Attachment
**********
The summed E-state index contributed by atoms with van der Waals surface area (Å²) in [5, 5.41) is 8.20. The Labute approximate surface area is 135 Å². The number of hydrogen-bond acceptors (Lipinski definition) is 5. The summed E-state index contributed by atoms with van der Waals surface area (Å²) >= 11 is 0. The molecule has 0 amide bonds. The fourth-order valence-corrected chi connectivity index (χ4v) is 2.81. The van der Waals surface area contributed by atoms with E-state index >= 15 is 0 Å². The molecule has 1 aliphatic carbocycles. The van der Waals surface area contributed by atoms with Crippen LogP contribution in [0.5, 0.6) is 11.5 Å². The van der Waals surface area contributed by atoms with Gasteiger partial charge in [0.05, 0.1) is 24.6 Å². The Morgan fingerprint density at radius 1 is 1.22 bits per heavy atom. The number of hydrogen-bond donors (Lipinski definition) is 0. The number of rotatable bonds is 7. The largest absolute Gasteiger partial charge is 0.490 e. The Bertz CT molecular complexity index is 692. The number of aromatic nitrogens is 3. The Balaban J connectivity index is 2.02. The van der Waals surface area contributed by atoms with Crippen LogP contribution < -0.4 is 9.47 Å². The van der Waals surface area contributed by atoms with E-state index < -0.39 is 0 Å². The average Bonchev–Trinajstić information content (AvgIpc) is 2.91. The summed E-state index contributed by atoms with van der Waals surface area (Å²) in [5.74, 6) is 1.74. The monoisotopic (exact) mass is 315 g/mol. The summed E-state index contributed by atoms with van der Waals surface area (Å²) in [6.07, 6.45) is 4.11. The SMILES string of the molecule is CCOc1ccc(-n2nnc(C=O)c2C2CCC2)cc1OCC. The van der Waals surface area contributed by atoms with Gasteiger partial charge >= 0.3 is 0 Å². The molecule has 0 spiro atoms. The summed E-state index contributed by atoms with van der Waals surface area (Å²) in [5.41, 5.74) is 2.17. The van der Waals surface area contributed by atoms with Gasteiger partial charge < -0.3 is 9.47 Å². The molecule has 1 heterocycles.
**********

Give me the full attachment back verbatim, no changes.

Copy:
The summed E-state index contributed by atoms with van der Waals surface area (Å²) in [5, 5.41) is 8.20. The Labute approximate surface area is 135 Å². The number of hydrogen-bond acceptors (Lipinski definition) is 5. The summed E-state index contributed by atoms with van der Waals surface area (Å²) >= 11 is 0. The molecule has 0 amide bonds. The fourth-order valence-corrected chi connectivity index (χ4v) is 2.81. The van der Waals surface area contributed by atoms with E-state index >= 15 is 0 Å². The molecule has 1 aliphatic carbocycles. The van der Waals surface area contributed by atoms with Crippen LogP contribution in [0.5, 0.6) is 11.5 Å². The van der Waals surface area contributed by atoms with Gasteiger partial charge in [0.05, 0.1) is 24.6 Å². The Morgan fingerprint density at radius 1 is 1.22 bits per heavy atom. The number of hydrogen-bond donors (Lipinski definition) is 0. The number of rotatable bonds is 7. The largest absolute Gasteiger partial charge is 0.490 e. The Bertz CT molecular complexity index is 692. The number of aromatic nitrogens is 3. The Balaban J connectivity index is 2.02. The van der Waals surface area contributed by atoms with Crippen LogP contribution < -0.4 is 9.47 Å². The van der Waals surface area contributed by atoms with E-state index < -0.39 is 0 Å². The average Bonchev–Trinajstić information content (AvgIpc) is 2.91. The summed E-state index contributed by atoms with van der Waals surface area (Å²) in [5.74, 6) is 1.74. The monoisotopic (exact) mass is 315 g/mol. The summed E-state index contributed by atoms with van der Waals surface area (Å²) in [6.07, 6.45) is 4.11. The SMILES string of the molecule is CCOc1ccc(-n2nnc(C=O)c2C2CCC2)cc1OCC. The van der Waals surface area contributed by atoms with Gasteiger partial charge >= 0.3 is 0 Å². The molecule has 0 spiro atoms. The summed E-state index contributed by atoms with van der Waals surface area (Å²) in [5.41, 5.74) is 2.17. The van der Waals surface area contributed by atoms with Gasteiger partial charge < -0.3 is 9.47 Å². The molecule has 1 heterocycles.